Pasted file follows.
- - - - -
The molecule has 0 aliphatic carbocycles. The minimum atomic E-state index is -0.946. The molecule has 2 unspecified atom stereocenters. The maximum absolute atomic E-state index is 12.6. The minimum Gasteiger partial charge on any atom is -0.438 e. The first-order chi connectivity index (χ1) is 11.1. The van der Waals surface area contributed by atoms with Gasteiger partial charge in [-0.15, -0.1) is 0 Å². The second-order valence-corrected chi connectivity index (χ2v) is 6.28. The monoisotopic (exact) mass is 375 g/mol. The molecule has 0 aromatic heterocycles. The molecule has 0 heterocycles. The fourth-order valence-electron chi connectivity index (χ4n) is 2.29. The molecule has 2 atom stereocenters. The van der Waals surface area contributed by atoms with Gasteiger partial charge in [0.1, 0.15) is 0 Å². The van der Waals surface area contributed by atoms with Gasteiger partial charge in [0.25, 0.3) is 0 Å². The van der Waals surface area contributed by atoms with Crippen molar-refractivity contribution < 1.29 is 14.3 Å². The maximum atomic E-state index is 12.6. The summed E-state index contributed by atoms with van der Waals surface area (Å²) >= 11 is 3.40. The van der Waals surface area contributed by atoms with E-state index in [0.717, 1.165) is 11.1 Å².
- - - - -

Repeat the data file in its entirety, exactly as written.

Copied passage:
The molecule has 0 aliphatic carbocycles. The minimum atomic E-state index is -0.946. The molecule has 2 unspecified atom stereocenters. The maximum absolute atomic E-state index is 12.6. The minimum Gasteiger partial charge on any atom is -0.438 e. The first-order chi connectivity index (χ1) is 11.1. The van der Waals surface area contributed by atoms with Gasteiger partial charge in [-0.15, -0.1) is 0 Å². The second-order valence-corrected chi connectivity index (χ2v) is 6.28. The monoisotopic (exact) mass is 375 g/mol. The molecule has 0 aromatic heterocycles. The molecule has 0 heterocycles. The fourth-order valence-electron chi connectivity index (χ4n) is 2.29. The molecule has 2 atom stereocenters. The van der Waals surface area contributed by atoms with Gasteiger partial charge in [0.1, 0.15) is 0 Å². The van der Waals surface area contributed by atoms with Gasteiger partial charge in [0.25, 0.3) is 0 Å². The van der Waals surface area contributed by atoms with Crippen molar-refractivity contribution < 1.29 is 14.3 Å². The maximum atomic E-state index is 12.6. The summed E-state index contributed by atoms with van der Waals surface area (Å²) >= 11 is 3.40. The van der Waals surface area contributed by atoms with E-state index in [0.717, 1.165) is 11.1 Å².